Ministry of Education from Brazil is buying 90,000 Debian GNU Linux computers. The software installed on these systems is “Linux Educational 2.0”, a very clean Debian-based distribution, with KDE 3.5, KDE-Edu, KDE-Games, and some tools developed by the project.
By the end of this year 29,000 labs serving some 32,000,000 students will be fully deployed and in active use.
By the end of next year (2009) those numbers will have swelled to 53,000 labs serving some 52,000,000 students. Sysadmin because even developers need heroes!!!
Conduit is a synchronization software solution for Linux GNOME desktop. With this software you can take your email, files, bookmarks, and any other type of personal information and synchronize that data with another computer, an online service, or even another electronic device. For example, you can synchronize your photos with on line photo sharing service such as Flickr or Picasa.
You can download Conduit here
The BlackBerry is a wireless handheld which I used mainly for office e-mail, telephone, text messaging and other wireless information services. Joe has published some interesting information about syncing BlackBerry on Linux:
If you use Linux on your desktop, and you also happen to have a BlackBerry handheld device, you’re probably aware that Research in Motion, the company that develops the BlackBerry platform, offers nothing in the way of support for its devices on Linux — but the intrepid geeks in the free software world do.
Thanks to to the efforts of the Barry and OpenSync projects, I just finished syncing my BlackBerry 8800 with my Evolution contacts on my Ubuntu 7.10 desktop.
If all you want to do is share data between your Linux box and the BlackBerry, no sweat. The 2GB Micro SD storage I inserted in my 8800 is available to my Linux system just like any other USB storage device. When I connect the USB cable to the BlackBerry, I simply say yes when Ubuntu asks if I want to enter Mass Storage Mode, and I can copy music and photos to the phone. I have run into a problem getting the audio for videos that were created with Kino to work correctly, but other than that, moving data back and forth between the PDA and the desktop “just works.”
=> Syncing your BlackBerry on Linux
For last couple of years Iâ€™ve used my own shell script based solution to list and open ssh connections. Now I found a nice applet called SSHMenu:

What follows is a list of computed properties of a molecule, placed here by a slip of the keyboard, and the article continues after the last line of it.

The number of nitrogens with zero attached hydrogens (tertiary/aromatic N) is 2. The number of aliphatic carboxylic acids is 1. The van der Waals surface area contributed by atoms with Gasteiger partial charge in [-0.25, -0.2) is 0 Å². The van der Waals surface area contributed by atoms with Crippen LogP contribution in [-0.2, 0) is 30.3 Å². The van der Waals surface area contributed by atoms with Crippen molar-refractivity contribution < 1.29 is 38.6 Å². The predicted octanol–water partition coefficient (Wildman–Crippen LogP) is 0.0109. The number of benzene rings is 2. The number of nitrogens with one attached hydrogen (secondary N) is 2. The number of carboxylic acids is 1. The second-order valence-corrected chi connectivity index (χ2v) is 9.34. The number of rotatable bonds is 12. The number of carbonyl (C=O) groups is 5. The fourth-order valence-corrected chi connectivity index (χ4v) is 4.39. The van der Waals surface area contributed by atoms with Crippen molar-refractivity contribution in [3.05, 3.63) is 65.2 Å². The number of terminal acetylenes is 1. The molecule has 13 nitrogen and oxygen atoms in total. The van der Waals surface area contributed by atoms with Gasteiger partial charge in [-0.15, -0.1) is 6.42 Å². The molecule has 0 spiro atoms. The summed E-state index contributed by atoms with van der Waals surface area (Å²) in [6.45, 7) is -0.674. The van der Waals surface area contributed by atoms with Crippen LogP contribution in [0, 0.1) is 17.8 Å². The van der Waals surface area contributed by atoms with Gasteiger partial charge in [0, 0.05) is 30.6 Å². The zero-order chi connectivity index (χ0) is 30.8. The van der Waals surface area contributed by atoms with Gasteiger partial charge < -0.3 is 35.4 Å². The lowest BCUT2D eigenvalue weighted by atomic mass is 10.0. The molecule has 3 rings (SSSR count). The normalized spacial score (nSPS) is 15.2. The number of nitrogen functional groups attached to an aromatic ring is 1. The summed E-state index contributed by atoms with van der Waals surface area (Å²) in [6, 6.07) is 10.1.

The SSHMenu is a panel applet that makes all your regular SSH connections a single mouse click away. Each menu option will open an SSH session in a new terminal window. You can arrange groups of hosts with separator bars or sub-menus. You can even open all the connections on a submenu (in separate windows or tabs) with one click.
Overall I’m quite happy with SSHMenu, a must have tool for all admin, IMHO.
a] SSHMenu allows you to add key so that you can run rest of the all session without a problem and password.
b] Every connection you make using using SSHMenu will use the terminal profile you’ve selected, to set the color scheme, terminal font and other settings.
c] You can open all connection at a time and much more…
(SSHMenu in action – click to enlarge)
=> Visit official site here ( hat tip to carthik )
If you are a developer for the GNU/Linux system, this book will help you to write and/or develop GNU/Linux software that works the way users expect it to.
Advanced Linux Programming is published under the Open Publication License, Version 1, no options exercised. (Due to an oversight in final production, the copyright notice on the book is incorrect.) The full text may be downloaded from this site. Code samples in the book are covered by the GNU General Public License and are also available.
Chapter 01 – Advanced Unix Programming with Linux
Chapter 02 – Writing Good GNU/Linux Software
Chapter 03 – Processes
Chapter 04 – Threads
Chapter 05 – Interprocess Communication
Chapter 06 – Mastering Linux
Chapter 07 – The /proc File System
Chapter 08 – Linux System Calls
Chapter 09 – Inline Assembly Code
Chapter 10 – Security
Chapter 11 – A Sample GNU/Linux Application
=> Advanced Linux programming book, by Mark Mitchell, Jeffrey Oldham, Alex Samuel (via Digg)